“I really do apologize, but I’m always going, always thinking. One thing to the next. Can’t stop. Gotta move.”
Not exactly an apology, but at my age, single guys take what they can get.
“No time to think about the past and feel sorry for myself.”
“I shouldn’t have let that slip,” he said. Then he told me those six familiar words. “This is not for your blog.”
I answered him back with two more. “Trust me.”
Mister Garrett went on. “My breakup was in October, but I’m over it now, I promise. We lived across the country from each other but we were together for four years. We were going to have a commitment ceremony––I planned the whole thing. I just had to push it back by one day because a client meeting came up. One day. I swear I had never put him second to my clients before then, not ever.”
I fought the urge to picture a Joe Isuzu scroll running slightly below Mister Garrett’s chin.
“When my flight landed for the rescheduled ceremony, he picked me up at arrivals. Before I could reach into my pocket for the ring, he told me that was the last straw and to get my wallet out instead because he was driving me around to departures to get on the next flight home.”
The clarity of never having stood a chance in the first place hit me so hard, I made an immediate mental note to pick up a hairless cat, a window pillow, and a Harlequin romance novel on my way home. That was a mistake in itself. That bitch heroine in the romance novel has way more fun than I ever seem to.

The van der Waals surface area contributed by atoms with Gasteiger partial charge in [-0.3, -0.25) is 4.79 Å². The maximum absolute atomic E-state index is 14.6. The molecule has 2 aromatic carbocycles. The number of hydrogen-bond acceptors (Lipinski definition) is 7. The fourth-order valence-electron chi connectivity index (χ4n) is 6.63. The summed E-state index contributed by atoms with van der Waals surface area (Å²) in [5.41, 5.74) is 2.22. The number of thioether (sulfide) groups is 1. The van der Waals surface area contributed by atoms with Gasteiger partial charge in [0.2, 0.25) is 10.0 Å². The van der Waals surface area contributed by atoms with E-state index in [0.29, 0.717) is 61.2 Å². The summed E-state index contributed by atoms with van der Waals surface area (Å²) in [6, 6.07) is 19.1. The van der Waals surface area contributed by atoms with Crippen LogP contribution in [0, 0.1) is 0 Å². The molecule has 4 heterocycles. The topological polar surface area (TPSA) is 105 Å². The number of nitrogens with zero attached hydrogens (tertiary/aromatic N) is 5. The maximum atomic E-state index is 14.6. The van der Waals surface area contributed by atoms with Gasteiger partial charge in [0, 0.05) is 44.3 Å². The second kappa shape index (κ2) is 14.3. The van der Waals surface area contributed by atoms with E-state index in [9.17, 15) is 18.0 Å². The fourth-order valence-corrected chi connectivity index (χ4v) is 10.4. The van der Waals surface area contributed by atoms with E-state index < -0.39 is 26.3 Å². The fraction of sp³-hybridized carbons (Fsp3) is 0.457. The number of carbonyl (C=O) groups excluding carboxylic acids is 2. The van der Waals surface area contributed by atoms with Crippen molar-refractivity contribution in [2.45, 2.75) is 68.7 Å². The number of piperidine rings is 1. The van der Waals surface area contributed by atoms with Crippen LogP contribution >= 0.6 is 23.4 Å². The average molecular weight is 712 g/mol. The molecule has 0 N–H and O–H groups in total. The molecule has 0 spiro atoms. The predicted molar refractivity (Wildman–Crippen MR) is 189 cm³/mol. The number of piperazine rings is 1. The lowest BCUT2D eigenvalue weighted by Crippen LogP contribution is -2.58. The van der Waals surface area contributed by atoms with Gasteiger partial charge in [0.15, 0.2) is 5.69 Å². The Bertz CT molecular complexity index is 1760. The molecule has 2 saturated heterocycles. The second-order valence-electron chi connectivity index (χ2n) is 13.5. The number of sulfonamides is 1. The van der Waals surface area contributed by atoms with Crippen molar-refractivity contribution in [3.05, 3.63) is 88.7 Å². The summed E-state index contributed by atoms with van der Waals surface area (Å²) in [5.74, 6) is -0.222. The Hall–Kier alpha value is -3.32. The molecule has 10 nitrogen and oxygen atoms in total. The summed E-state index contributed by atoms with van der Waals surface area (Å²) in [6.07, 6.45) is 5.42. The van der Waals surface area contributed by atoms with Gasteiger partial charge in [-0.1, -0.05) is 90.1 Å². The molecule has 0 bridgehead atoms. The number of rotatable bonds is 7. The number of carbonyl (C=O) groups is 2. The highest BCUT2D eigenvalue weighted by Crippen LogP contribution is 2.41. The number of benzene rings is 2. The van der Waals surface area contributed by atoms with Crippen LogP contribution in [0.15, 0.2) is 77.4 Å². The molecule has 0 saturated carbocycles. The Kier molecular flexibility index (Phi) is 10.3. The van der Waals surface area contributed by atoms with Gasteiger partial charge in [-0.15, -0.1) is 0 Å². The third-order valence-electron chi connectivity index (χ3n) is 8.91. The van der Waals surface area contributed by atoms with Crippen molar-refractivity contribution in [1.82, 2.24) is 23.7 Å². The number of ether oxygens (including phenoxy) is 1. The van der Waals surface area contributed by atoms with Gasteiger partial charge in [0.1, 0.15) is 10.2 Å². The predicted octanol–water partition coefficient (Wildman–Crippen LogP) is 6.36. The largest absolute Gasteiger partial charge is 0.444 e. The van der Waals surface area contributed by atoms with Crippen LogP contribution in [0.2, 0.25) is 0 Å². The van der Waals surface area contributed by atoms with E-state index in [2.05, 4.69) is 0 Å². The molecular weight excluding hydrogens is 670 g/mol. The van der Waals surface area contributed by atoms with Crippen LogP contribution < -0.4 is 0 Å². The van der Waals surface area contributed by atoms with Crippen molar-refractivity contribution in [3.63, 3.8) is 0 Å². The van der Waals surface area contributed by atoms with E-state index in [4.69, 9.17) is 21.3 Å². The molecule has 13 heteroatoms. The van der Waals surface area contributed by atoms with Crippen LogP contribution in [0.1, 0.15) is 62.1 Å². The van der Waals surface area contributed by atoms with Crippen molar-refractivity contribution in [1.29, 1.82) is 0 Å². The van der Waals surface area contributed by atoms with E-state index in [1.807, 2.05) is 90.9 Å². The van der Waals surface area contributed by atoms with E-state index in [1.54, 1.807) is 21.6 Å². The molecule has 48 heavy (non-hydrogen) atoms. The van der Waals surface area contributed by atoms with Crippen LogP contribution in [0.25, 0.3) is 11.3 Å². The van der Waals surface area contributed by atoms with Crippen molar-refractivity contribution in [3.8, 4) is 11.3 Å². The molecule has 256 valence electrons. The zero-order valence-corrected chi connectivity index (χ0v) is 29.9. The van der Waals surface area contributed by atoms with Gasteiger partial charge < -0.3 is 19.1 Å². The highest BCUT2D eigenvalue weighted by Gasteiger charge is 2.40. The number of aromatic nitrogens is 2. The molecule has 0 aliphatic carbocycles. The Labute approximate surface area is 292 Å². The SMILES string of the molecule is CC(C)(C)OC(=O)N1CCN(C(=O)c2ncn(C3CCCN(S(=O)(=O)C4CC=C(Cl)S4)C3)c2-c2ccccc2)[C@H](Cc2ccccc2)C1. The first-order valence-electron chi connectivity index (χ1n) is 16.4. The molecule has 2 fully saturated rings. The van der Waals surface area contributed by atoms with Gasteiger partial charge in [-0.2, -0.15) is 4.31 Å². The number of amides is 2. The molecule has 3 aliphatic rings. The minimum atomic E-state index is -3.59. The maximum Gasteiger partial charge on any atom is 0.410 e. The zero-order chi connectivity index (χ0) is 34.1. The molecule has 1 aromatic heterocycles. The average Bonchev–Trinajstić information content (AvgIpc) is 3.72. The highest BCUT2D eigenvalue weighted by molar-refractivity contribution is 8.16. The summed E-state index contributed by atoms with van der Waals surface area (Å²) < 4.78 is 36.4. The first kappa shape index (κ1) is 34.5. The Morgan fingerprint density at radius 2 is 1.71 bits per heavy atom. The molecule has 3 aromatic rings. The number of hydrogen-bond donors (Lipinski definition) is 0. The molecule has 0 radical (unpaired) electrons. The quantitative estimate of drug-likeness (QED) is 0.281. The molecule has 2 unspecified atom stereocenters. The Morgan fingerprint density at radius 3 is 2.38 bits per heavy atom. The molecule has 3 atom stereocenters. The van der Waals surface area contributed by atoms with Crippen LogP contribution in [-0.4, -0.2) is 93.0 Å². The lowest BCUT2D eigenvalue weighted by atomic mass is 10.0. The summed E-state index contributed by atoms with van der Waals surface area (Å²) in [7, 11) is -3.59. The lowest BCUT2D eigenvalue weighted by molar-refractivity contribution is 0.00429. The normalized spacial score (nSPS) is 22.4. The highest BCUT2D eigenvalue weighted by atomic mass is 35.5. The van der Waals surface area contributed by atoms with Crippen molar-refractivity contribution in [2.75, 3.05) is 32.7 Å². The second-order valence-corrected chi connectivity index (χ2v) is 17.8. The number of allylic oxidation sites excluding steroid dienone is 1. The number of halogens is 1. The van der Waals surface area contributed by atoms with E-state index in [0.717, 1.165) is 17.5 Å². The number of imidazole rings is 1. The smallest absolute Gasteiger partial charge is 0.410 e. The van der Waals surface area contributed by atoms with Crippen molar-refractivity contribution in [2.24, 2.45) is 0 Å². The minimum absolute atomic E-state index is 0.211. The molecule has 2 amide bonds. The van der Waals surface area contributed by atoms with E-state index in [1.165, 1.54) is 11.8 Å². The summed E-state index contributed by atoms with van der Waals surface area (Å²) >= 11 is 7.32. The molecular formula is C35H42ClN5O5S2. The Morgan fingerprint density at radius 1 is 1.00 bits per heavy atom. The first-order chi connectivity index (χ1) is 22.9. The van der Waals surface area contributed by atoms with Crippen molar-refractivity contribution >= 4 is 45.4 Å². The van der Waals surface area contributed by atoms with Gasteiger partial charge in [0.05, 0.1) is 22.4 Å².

* * *
Lately, even the parents of my potential suitors get more action than me. The most recent Mr. Potential: one Kenneth Sondheim, a curious combination of tall, dark, and brooding masculinity on the outside, hiding one raging theater queen within. Altogether, the holy grail of boyfriends for many a gay man.
“I was only seven. I had no idea that what I was reading to the class wasn’t normal until I saw my teacher’s eyes bug out in the back of the room.” Kenneth was describing to me the day he brought his mother’s orgasm to second-grade show-and-tell.
“I asked her at the breakfast table why she was yelling the night before. She was a very open-minded mother. She said to me, ‘Kenneth, your mother was having an orgasm.’ She taught me how to pronounce it then told me what it was. Not exactly what it was, but enough for me to have an idea.”
How Progressive. My mother once flipped over the dining table I was hiding under and beat me with a piece of yellow matchbox racing track for knocking over her ashtray.
“I can’t remember exactly what I wrote. But I stood there before this room full of other seven-year-olds, unfolded my report paper, and read to them how orgasms happen when two people really like each other, that they feel really good, that being in love makes them better, and that multiple ones are a woman’s best friend.”
“Your teacher actually let you finish?” I asked.
“I think she was too shocked to stop me,” Kenneth answered. “She did end up calling my mother in for a meeting, though. Poor her. She had never met anyone like my mother––and my mother really didn’t see anything wrong with teaching kids about the facts of life.”
Those I learned at a similar age from finding my sister one humid summer evening drunk, naked, and spread-eagled on her bed with a box fan on ‘high’ pointing directly up her wahoo. I did my best to drive the Jean-Naté and Marlboro Lights-infused image from my mind as Kenneth concluded his story.
“After the meeting ended, as we were leaving the teacher’s office, my mother turned to me and said, ‘Well, that didn’t go so well.’ I asked her why. She whispered in my ear:
“‘You know those orgasms you wrote about? I doubt your teacher is the kind of person who’s ever had one.'”